5) This means/ends analysis and the accompanying emphasis on goals or functions can be applied to a wide range of issues in philosophy of science including causal reasoning, reasoning about evidence and prediction, choices regarding variables or vocabulary in which theories are framed and issues having to do with scientific representation.
6) A common although far from universal theme among many pragmatists, emphasized particularly by Dewey, is a distaste for “spectator” theories of knowledge. We don’t just passively observe the world, we often can act on it, changing and manipulating it. In the context of philosophy of science, pragmatists should thus attach a great deal of importance to the role of experimentation and to activities like making, constructing, and building. These activities are legitimately part of science and are not to be dismissed as of “merely pragmatic” significance or as unimportant because they are only part of “applied” (as opposed to “pure”) science. These activities are particularly important in understanding the role that modal information (about physical possibility, physical dependence, causation etc. ) plays in science. We cannot adequately understand these from a purely spectator viewpoint. Although historically pragmatists have often tried to understand laws and causal claims as “inference tickets”, a better strategy for pragmatists is instead to connect modal notions to concepts like manipulation and planning.
7) Historically, many pragmatists have been skeptical about (or hostile to) “representation” as a useful concept for understanding how language and other sorts of activities such as scientific theorizing and modeling work, at least when representation is understood, as it often is, in terms of notions like mirroring, picturing, correspondence, isomorphism and the like. I believe that a pragmatic philosophy of science should adopt this skepticism: it is dubious that science has a goal anything like the development of models and representations that mirror, or are “isomorphic” to systems occurring in nature. Moreover, even if this is one goal of science, other goals, such as the construction of explanations, are often in tension with it. What we need is a way of thinking about theories and models that does justice to the idea that they convey information about nature but that at least often they do not accomplish this by anything like direct picturing or mirroring. Bringing the subject (the scientist) who uses the theory or model back into the picture provides an alternative to thinking in terms of mirror and isomorphism.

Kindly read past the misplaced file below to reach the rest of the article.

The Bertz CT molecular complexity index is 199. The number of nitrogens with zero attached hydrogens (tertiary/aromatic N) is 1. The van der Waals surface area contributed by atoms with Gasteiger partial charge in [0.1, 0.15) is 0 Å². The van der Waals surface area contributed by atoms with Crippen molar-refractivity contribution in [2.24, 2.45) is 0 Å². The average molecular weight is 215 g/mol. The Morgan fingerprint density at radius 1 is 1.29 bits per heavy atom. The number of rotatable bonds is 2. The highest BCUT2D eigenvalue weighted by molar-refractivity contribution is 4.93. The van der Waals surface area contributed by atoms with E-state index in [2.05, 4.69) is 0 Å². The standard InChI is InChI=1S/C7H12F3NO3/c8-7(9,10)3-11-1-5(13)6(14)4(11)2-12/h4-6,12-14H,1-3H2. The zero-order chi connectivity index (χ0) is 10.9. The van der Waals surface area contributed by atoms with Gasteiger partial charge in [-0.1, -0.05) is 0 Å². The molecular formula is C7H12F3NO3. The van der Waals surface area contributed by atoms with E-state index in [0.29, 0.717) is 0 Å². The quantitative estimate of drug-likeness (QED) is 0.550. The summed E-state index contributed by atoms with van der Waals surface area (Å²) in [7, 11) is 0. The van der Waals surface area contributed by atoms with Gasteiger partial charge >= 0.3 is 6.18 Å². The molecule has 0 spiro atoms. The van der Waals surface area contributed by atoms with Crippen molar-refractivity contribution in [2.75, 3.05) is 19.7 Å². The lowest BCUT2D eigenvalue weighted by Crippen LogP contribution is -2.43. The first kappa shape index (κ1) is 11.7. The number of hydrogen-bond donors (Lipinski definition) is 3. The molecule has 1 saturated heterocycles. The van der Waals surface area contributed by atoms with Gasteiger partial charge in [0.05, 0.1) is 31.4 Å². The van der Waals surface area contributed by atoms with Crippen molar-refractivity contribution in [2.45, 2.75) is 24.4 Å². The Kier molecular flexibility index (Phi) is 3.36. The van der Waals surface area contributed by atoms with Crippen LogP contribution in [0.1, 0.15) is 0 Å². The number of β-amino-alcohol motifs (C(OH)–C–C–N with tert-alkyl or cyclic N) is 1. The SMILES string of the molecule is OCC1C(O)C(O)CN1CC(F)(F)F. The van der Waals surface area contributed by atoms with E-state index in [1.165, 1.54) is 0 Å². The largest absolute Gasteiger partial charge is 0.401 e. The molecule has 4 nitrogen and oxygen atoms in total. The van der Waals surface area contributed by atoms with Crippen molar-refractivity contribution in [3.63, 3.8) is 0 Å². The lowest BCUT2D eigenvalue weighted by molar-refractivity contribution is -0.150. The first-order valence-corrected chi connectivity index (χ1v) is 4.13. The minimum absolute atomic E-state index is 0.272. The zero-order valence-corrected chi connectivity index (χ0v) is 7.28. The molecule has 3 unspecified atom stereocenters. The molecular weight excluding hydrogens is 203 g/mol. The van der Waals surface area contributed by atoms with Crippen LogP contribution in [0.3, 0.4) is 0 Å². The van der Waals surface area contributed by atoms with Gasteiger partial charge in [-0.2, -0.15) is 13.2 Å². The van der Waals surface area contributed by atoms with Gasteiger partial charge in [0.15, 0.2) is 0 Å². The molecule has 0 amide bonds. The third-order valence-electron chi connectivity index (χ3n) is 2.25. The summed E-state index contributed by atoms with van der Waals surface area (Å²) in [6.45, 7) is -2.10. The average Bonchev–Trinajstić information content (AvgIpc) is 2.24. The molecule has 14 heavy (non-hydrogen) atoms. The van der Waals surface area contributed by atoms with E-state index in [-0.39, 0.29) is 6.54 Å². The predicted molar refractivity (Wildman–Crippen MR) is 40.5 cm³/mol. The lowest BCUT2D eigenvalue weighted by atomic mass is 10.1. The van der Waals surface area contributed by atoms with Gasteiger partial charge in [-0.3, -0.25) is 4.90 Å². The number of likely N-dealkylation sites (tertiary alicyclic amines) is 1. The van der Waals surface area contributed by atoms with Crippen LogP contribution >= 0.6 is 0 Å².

8) Mirroring or picturing expectations about how language and theorizing work are bound up with the idea that to understand causal and modal notions we need to produce stories about “grounding” or “truth” conditions for these notions of some metaphysically thick sort. An alternative approach, more congenial to a pragmatist philosophy of science, focuses instead on how we use (reason with, infer to, etc.) these notions.
Perspectivism, Pluralism and Pragmatism: Lessons from Protein Science
Model pluralism is rampant in contemporary science, especially in attempts to predict, explain and intervene on complex systems. Some have argued that this is a symptom of the immaturity of science, or of our cognitive limitations. I will argue that there are normative grounds for pluralism, structured by the partial, perspectival, and interactive character of representational models. I will apply this analysis to contemporary scientific models of protein structure and describe novel forms of model integration that are entailed.
'Here' is the tip of the iceberg: Pragmatism about indexicals and causality.
What happens when we keep the door open on the Metaphysics Room? A pragmatic philosophy of science take on Sider's Writing the Book of the World.
Holly Andersen (Simon Fraser University) | firstname.lastname@example.org
Organizer in Oslo, Olav Gjelsvik | email@example.com